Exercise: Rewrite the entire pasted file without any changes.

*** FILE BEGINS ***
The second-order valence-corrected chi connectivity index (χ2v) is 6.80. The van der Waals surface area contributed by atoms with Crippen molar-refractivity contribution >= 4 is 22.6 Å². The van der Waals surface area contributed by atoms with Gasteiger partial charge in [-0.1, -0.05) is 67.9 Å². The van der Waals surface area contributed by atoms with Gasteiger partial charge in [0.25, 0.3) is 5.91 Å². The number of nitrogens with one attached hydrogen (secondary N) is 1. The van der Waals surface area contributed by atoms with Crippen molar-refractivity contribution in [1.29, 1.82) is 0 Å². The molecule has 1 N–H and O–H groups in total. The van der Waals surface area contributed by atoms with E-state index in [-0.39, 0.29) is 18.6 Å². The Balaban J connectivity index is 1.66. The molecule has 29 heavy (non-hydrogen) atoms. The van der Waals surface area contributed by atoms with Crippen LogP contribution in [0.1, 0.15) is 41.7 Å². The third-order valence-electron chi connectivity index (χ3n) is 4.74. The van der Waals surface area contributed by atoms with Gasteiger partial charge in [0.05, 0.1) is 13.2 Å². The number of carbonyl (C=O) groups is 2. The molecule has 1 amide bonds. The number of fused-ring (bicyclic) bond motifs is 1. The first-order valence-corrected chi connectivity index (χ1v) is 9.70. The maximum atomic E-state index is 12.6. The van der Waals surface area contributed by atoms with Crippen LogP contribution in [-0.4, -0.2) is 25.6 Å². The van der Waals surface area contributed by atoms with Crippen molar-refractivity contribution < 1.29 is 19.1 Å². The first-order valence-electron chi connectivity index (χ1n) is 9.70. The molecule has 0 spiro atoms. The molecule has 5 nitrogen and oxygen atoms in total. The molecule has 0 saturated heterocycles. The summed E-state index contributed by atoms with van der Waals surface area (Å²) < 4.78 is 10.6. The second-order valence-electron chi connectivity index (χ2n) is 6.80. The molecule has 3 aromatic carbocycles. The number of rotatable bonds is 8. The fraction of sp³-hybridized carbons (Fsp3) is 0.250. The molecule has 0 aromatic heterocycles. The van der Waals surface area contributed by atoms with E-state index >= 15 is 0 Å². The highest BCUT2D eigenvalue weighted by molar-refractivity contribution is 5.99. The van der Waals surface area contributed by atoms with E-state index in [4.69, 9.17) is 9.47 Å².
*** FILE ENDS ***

The second-order valence-corrected chi connectivity index (χ2v) is 6.80. The van der Waals surface area contributed by atoms with Crippen molar-refractivity contribution >= 4 is 22.6 Å². The van der Waals surface area contributed by atoms with Gasteiger partial charge in [-0.1, -0.05) is 67.9 Å². The van der Waals surface area contributed by atoms with Gasteiger partial charge in [0.25, 0.3) is 5.91 Å². The number of nitrogens with one attached hydrogen (secondary N) is 1. The van der Waals surface area contributed by atoms with Crippen molar-refractivity contribution in [1.29, 1.82) is 0 Å². The molecule has 1 N–H and O–H groups in total. The van der Waals surface area contributed by atoms with E-state index in [-0.39, 0.29) is 18.6 Å². The Balaban J connectivity index is 1.66. The molecule has 29 heavy (non-hydrogen) atoms. The van der Waals surface area contributed by atoms with Crippen LogP contribution in [0.1, 0.15) is 41.7 Å². The third-order valence-electron chi connectivity index (χ3n) is 4.74. The van der Waals surface area contributed by atoms with Gasteiger partial charge in [0.05, 0.1) is 13.2 Å². The number of carbonyl (C=O) groups is 2. The molecule has 1 amide bonds. The number of fused-ring (bicyclic) bond motifs is 1. The first-order valence-corrected chi connectivity index (χ1v) is 9.70. The maximum atomic E-state index is 12.6. The van der Waals surface area contributed by atoms with Crippen LogP contribution in [-0.4, -0.2) is 25.6 Å². The van der Waals surface area contributed by atoms with Crippen molar-refractivity contribution < 1.29 is 19.1 Å². The first-order valence-electron chi connectivity index (χ1n) is 9.70. The molecule has 0 spiro atoms. The molecule has 5 nitrogen and oxygen atoms in total. The molecule has 0 saturated heterocycles. The summed E-state index contributed by atoms with van der Waals surface area (Å²) < 4.78 is 10.6. The second-order valence-electron chi connectivity index (χ2n) is 6.80. The molecule has 3 aromatic carbocycles. The number of rotatable bonds is 8. The fraction of sp³-hybridized carbons (Fsp3) is 0.250. The molecule has 0 aromatic heterocycles. The van der Waals surface area contributed by atoms with E-state index >= 15 is 0 Å². The highest BCUT2D eigenvalue weighted by molar-refractivity contribution is 5.99. The van der Waals surface area contributed by atoms with E-state index in [4.69, 9.17) is 9.47 Å².